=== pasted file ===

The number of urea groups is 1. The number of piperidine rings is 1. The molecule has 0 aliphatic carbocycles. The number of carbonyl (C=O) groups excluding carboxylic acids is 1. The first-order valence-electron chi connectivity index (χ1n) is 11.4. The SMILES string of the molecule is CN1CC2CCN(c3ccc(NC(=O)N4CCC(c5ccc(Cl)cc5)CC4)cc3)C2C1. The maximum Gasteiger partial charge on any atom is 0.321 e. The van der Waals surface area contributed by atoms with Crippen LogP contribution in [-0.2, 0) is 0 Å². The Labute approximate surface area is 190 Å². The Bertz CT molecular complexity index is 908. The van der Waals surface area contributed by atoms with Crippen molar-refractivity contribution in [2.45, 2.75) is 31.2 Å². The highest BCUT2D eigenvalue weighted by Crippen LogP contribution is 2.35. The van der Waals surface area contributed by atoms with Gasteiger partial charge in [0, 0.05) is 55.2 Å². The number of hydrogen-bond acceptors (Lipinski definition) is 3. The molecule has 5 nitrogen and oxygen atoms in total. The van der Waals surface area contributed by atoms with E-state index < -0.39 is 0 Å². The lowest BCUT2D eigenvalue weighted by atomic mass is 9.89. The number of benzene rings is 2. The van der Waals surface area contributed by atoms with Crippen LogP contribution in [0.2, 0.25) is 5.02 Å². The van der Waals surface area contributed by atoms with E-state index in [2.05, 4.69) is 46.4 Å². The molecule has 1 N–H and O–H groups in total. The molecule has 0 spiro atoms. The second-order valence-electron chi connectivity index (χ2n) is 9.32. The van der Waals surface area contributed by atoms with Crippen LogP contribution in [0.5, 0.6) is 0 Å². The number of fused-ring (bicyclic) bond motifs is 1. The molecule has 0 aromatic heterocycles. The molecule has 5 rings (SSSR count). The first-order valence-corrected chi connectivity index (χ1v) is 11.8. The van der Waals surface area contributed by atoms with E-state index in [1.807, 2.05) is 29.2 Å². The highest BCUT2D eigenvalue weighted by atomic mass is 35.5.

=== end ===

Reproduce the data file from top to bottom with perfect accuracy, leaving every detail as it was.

The number of urea groups is 1. The number of piperidine rings is 1. The molecule has 0 aliphatic carbocycles. The number of carbonyl (C=O) groups excluding carboxylic acids is 1. The first-order valence-electron chi connectivity index (χ1n) is 11.4. The SMILES string of the molecule is CN1CC2CCN(c3ccc(NC(=O)N4CCC(c5ccc(Cl)cc5)CC4)cc3)C2C1. The maximum Gasteiger partial charge on any atom is 0.321 e. The van der Waals surface area contributed by atoms with Crippen LogP contribution in [-0.2, 0) is 0 Å². The Labute approximate surface area is 190 Å². The Bertz CT molecular complexity index is 908. The van der Waals surface area contributed by atoms with Crippen molar-refractivity contribution in [2.45, 2.75) is 31.2 Å². The highest BCUT2D eigenvalue weighted by Crippen LogP contribution is 2.35. The van der Waals surface area contributed by atoms with Gasteiger partial charge in [0, 0.05) is 55.2 Å². The number of hydrogen-bond acceptors (Lipinski definition) is 3. The molecule has 5 nitrogen and oxygen atoms in total. The van der Waals surface area contributed by atoms with E-state index < -0.39 is 0 Å². The lowest BCUT2D eigenvalue weighted by atomic mass is 9.89. The number of benzene rings is 2. The van der Waals surface area contributed by atoms with Crippen LogP contribution in [0.2, 0.25) is 5.02 Å². The van der Waals surface area contributed by atoms with E-state index in [2.05, 4.69) is 46.4 Å². The molecule has 1 N–H and O–H groups in total. The molecule has 0 spiro atoms. The second-order valence-electron chi connectivity index (χ2n) is 9.32. The van der Waals surface area contributed by atoms with Crippen LogP contribution in [0.5, 0.6) is 0 Å². The number of fused-ring (bicyclic) bond motifs is 1. The molecule has 0 aromatic heterocycles. The molecule has 5 rings (SSSR count). The first-order valence-corrected chi connectivity index (χ1v) is 11.8. The van der Waals surface area contributed by atoms with E-state index in [1.807, 2.05) is 29.2 Å². The highest BCUT2D eigenvalue weighted by atomic mass is 35.5.